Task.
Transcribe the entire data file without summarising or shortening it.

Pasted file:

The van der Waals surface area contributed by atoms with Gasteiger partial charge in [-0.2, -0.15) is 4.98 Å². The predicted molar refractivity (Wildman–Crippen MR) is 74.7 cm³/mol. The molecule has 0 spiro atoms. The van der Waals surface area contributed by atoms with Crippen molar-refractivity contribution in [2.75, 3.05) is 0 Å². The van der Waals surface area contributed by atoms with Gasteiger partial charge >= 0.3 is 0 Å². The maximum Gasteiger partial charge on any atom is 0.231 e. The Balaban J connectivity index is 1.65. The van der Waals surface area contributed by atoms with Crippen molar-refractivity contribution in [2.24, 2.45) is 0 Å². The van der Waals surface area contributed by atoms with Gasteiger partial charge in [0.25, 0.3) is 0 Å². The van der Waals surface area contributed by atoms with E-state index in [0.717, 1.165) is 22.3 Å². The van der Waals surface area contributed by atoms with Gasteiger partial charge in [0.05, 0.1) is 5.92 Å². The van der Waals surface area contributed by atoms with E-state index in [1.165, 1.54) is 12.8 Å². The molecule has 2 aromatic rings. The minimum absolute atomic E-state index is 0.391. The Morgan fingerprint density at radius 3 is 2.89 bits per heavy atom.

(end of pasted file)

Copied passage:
The van der Waals surface area contributed by atoms with Gasteiger partial charge in [-0.2, -0.15) is 4.98 Å². The predicted molar refractivity (Wildman–Crippen MR) is 74.7 cm³/mol. The molecule has 0 spiro atoms. The van der Waals surface area contributed by atoms with Crippen molar-refractivity contribution in [2.75, 3.05) is 0 Å². The van der Waals surface area contributed by atoms with Gasteiger partial charge >= 0.3 is 0 Å². The maximum Gasteiger partial charge on any atom is 0.231 e. The Balaban J connectivity index is 1.65. The van der Waals surface area contributed by atoms with Crippen molar-refractivity contribution in [2.24, 2.45) is 0 Å². The van der Waals surface area contributed by atoms with Gasteiger partial charge in [0.25, 0.3) is 0 Å². The van der Waals surface area contributed by atoms with E-state index in [0.717, 1.165) is 22.3 Å². The van der Waals surface area contributed by atoms with Gasteiger partial charge in [0.05, 0.1) is 5.92 Å². The van der Waals surface area contributed by atoms with E-state index in [1.165, 1.54) is 12.8 Å². The molecule has 2 aromatic rings. The minimum absolute atomic E-state index is 0.391. The Morgan fingerprint density at radius 3 is 2.89 bits per heavy atom.